As with their past MMO, the job system remains intact, meaning a distinct lack of character linearity. Unlike other online romps, classes, or jobs within the Final Fantasy mythos are interchangeable using equipment rather than locked at the character creation. What this means is that your character doesn't just exploit their own particular brand of stabbing, but can also dabbled within the dark arts, pugilism, and a spot of farming on the side.
After destroying a substantial portion of Ul'dah's wildlife population, my appetite for destruction is sated, and one or two quest criteria met. Retiring my tired ladybug-killing arms for the moment, I return to the city to accept reward and glory.
While questing garners items and equipment, seemingly, Square Enix have concentrated less on players running the usual treadmill of quest/reward and encourage a degree of self-interest. New weapons and armour are harder to come by, with fewer and fewer characters looking exactly the same, and a better degree of importance placed amongst quality inventory.
And this sense of individuality found within Final Fantasy XIV for player characters could well become its calling card. Amidst too many MMORPGs that treat players exactly the same, the degrees in which you and others can differ, either in abilities or appearance, harks back to those earlier online adventures.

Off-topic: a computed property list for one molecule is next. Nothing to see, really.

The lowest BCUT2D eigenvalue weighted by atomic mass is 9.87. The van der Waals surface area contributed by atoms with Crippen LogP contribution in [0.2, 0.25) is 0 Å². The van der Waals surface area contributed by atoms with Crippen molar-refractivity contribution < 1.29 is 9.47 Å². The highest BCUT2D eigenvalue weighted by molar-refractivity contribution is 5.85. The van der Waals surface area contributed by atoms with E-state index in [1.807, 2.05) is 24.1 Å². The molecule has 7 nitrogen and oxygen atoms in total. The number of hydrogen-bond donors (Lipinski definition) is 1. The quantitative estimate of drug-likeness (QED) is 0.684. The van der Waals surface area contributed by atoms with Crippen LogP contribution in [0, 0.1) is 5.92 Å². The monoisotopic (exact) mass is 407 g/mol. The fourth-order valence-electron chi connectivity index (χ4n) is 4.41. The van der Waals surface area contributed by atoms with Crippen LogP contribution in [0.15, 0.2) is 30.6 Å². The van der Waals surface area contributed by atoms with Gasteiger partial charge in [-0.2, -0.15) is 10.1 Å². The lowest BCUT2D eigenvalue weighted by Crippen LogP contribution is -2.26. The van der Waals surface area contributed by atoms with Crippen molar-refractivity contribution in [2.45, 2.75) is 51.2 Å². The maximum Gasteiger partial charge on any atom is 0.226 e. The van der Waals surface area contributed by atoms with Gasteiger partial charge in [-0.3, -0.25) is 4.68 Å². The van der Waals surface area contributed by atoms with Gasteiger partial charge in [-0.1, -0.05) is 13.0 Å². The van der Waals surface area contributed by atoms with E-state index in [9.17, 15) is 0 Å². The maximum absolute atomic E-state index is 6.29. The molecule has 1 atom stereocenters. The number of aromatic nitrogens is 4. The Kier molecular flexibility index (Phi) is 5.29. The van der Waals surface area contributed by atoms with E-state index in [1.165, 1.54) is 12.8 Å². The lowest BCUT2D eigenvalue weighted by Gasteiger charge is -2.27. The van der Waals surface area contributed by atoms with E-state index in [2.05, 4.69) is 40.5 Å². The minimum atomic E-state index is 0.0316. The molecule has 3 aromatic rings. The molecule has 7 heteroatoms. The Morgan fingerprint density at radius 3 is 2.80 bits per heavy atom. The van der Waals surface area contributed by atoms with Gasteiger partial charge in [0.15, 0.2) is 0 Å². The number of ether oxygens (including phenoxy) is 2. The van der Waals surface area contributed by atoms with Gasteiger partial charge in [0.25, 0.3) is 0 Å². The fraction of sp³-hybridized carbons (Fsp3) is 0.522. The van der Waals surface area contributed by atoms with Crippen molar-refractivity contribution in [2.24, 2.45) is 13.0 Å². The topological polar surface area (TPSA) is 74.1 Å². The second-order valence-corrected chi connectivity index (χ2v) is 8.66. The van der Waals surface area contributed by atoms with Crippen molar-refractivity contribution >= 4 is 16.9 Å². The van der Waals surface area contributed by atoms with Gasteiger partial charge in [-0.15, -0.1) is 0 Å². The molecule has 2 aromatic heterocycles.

Taking the fight back to the goblins
So while Square Enix haven't reinvented the wheel, they have recreated a type of MMO that has been lost somewhere in the fallout zone of Blizzard's success. This is a modern RPG excursion, with the trappings you might come to expect of any contemporary product, but the developers have gone to lengths to make you and your character feel special and unique - and that's quite a feat.
Gearing up for (re)launch on the 27th of August, those with a passing interest in MMOs, Final Fantasy, or software-based apologies should now start to feel those tingling feelings of excitement for Final Fantasy XIV A Realm Reborn. Coming to PC, PS3, and PS4, the wait for a complete and enjoyable XIV is nearly over.
Most Anticipated Feature:Finally getting to play a coherent version of Final Fantasy XIV.